Sunday, January 27, 2013

Six  Balanced Views of President Obama
The management of the balance of power is a permanent undertaking not an exertion that has a foreseeable end.
Henry Kissinger (b. 1923), The White House Years (1979)
January 27, 2013 -  I have a dear friend who says my blogs lack balance. Perhaps they do.  This may be because I regard Obamacare as a mistake,  born of good intentions but not carefully thought through and riddled with adverse consequences.  Be that as it may,  I have positive views of President Obama as well. It is important to consider and to listen to all sides of issues and to take  the long view.
Good News  and Bad News
One - Obamacare
Good news  -It protects those with pre-existing illness and young adults under their parents policies until age 26, keeps seniors from tumbling into donut hole, and expands coverage for uninsured and those who cannot afford care. In the long run, it may be a step towards wider access and even universal coverage.

Bad news- To date, it is full of broken promises- to lower costs,  to lower premiums,  to allow patients to keep their doctors and health plans, and, besides,  its cost will be  prohibitive - $2.6 trillion through 2024, if one accepts Congressional Business Office projections.  As for the present,  it slashes  benefits for seniors,  reduces provider pay, and  produces a doctor shortage.

Two-  Budgetary Matters
Good News -  Obama may have saved  the country and automobile industry from deeper recession, depression and even bankruptcy with his $831 billion stimulus bill.
Bad News – In the process, he increased the national debt – $ 16.5 trillion headed toward $20 trillion at the end of his 2nd term- with few signs of a growing economy or greater employment.  He has spent more and accumulated more debt than all previous presidents combined.  Twenty three million Americans remain unemployed or underemployed, 47 million are on food stamps, and 49% depend on government transfer payments. Obama takes no responsibility for the slowest recovery on record in recent years.  Instead, he blames his predecessor.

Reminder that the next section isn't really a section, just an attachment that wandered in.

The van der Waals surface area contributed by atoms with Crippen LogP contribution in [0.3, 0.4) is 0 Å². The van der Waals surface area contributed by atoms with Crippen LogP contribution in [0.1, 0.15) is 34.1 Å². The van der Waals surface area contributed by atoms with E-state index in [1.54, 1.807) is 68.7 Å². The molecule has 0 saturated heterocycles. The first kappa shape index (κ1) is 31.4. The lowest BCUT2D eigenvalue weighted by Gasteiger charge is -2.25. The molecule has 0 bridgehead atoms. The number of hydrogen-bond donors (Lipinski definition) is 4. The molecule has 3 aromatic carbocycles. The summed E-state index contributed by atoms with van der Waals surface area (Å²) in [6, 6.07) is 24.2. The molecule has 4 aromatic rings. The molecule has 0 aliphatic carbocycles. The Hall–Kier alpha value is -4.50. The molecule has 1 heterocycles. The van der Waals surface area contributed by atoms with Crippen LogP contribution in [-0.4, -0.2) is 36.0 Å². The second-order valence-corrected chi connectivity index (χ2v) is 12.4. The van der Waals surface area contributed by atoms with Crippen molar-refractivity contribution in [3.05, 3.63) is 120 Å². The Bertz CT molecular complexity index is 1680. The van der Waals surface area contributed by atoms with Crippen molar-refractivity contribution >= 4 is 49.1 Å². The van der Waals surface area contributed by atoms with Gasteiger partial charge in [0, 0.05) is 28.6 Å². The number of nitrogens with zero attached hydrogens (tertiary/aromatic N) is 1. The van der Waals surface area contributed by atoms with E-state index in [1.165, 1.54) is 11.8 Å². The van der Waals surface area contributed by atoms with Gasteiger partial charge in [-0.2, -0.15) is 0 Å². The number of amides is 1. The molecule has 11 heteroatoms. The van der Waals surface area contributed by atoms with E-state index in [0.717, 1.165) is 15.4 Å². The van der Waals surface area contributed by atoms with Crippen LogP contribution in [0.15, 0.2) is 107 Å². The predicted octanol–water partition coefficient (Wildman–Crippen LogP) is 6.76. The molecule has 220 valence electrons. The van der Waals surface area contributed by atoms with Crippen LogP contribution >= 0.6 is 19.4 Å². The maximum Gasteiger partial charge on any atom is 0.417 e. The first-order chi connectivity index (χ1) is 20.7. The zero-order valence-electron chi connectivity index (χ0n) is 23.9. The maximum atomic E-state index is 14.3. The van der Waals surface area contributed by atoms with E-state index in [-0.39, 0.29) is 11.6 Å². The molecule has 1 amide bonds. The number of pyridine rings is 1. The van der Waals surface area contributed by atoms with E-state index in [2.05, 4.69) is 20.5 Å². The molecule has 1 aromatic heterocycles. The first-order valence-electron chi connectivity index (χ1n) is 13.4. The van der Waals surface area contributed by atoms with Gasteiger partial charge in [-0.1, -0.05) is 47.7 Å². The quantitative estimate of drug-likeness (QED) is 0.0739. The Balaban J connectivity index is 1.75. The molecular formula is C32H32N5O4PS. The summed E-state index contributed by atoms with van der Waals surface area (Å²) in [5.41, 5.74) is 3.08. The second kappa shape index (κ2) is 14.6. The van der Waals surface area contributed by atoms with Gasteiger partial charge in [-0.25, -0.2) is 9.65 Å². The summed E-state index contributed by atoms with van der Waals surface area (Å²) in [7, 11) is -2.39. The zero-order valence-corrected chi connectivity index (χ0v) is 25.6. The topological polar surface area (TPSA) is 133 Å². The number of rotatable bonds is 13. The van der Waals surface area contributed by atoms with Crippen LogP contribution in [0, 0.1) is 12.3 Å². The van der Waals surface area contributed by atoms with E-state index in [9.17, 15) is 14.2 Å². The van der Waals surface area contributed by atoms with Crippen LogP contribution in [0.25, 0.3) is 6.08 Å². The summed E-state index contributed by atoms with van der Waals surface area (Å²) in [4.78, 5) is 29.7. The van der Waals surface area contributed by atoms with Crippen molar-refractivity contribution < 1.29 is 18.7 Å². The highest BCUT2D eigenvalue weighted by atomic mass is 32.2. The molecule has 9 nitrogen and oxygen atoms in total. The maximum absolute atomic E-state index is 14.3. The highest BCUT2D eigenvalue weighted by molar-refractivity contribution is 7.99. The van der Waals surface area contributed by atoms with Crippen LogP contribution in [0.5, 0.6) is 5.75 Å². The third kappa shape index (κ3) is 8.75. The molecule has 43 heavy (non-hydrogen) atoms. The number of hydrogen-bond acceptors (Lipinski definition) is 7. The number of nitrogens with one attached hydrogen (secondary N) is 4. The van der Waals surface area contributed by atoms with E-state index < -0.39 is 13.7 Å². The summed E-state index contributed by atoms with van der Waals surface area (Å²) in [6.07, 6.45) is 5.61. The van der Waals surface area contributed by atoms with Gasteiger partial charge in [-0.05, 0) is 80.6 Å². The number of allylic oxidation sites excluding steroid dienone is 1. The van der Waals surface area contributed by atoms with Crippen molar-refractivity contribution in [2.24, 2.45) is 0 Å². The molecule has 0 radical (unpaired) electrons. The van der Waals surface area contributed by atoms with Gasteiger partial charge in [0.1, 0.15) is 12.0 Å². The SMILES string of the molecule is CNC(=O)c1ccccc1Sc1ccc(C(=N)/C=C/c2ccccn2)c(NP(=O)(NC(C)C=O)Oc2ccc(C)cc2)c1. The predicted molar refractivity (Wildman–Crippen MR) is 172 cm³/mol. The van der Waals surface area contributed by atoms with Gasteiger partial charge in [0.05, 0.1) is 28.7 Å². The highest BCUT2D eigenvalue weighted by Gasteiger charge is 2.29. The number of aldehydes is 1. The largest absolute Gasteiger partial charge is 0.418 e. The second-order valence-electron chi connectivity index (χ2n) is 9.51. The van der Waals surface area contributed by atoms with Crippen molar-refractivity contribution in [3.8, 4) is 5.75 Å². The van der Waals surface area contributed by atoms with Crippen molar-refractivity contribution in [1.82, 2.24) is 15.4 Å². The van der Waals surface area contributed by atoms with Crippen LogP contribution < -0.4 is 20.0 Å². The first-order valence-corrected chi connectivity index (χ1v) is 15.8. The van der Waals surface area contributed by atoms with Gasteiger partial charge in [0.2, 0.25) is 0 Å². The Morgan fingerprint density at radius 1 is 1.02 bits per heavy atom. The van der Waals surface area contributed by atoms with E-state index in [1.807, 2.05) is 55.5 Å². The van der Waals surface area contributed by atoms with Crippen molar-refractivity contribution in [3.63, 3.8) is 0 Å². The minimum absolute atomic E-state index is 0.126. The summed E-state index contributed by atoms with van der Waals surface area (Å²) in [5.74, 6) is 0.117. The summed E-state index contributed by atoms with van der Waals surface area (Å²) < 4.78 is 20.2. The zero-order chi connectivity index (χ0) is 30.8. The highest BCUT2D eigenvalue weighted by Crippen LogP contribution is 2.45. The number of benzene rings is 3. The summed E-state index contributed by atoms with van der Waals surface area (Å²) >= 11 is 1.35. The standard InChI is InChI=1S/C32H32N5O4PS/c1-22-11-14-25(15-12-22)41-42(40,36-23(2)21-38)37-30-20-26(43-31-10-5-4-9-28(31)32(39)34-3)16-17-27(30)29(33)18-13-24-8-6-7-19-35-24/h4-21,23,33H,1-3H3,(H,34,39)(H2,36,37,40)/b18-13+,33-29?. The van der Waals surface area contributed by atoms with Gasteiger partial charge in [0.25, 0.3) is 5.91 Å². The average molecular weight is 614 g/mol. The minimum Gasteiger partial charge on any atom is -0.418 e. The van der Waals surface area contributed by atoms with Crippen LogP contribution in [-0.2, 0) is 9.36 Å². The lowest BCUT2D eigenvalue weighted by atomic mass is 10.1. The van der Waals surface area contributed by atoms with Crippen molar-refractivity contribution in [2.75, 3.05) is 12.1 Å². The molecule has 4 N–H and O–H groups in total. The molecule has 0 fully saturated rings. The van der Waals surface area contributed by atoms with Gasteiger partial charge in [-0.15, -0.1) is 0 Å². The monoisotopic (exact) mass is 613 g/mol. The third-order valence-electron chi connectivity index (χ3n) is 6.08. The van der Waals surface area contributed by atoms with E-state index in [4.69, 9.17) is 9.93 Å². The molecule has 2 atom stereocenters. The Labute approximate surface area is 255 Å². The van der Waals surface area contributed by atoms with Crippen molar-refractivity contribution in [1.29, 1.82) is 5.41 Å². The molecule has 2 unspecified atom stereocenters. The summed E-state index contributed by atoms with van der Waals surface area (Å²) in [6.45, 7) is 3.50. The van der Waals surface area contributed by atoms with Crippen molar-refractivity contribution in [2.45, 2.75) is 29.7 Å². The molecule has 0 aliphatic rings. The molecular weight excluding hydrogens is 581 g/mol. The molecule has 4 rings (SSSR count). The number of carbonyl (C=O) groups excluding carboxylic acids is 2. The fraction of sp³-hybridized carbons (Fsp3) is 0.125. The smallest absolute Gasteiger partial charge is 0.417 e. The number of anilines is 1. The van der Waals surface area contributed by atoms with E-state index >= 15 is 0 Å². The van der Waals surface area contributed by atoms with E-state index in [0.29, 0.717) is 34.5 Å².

Three, Role Model  for Minorities
Good News -  He gives minorities hope for the present and the  future by serving as a role model and proving a man of color has the  intellect, dignity, and decorum to rise to the top. He is a devoted family man and shows no sign of personal corruption.   He represents the ascendancy of a man of color to a national leader, the capstone of the civil rights movement and the Martin Luther King legacy. His presidency has helped erase the image of America as a racist country.
Bad News -  He partially achieved this status by disparaging achievements of the successful  by saying, “You didn’t built that.” Presumably government did. He seems to have forgotten that America is not only a democracy but a meritocracy – where people of merit are rewarded for their skills and successes, regardless of race or ethnic origin.  
Four, Political Astuteness

Good News -  Obama out-organized and out-maneuvered Hillary Clinton and the Republicans by building a powerful and loyal political team  catering to the political “have-nots” and those at the bottom of the economic and social ladder.  In short, Obama is a brilliant politician, which is important if you are to be a national leader.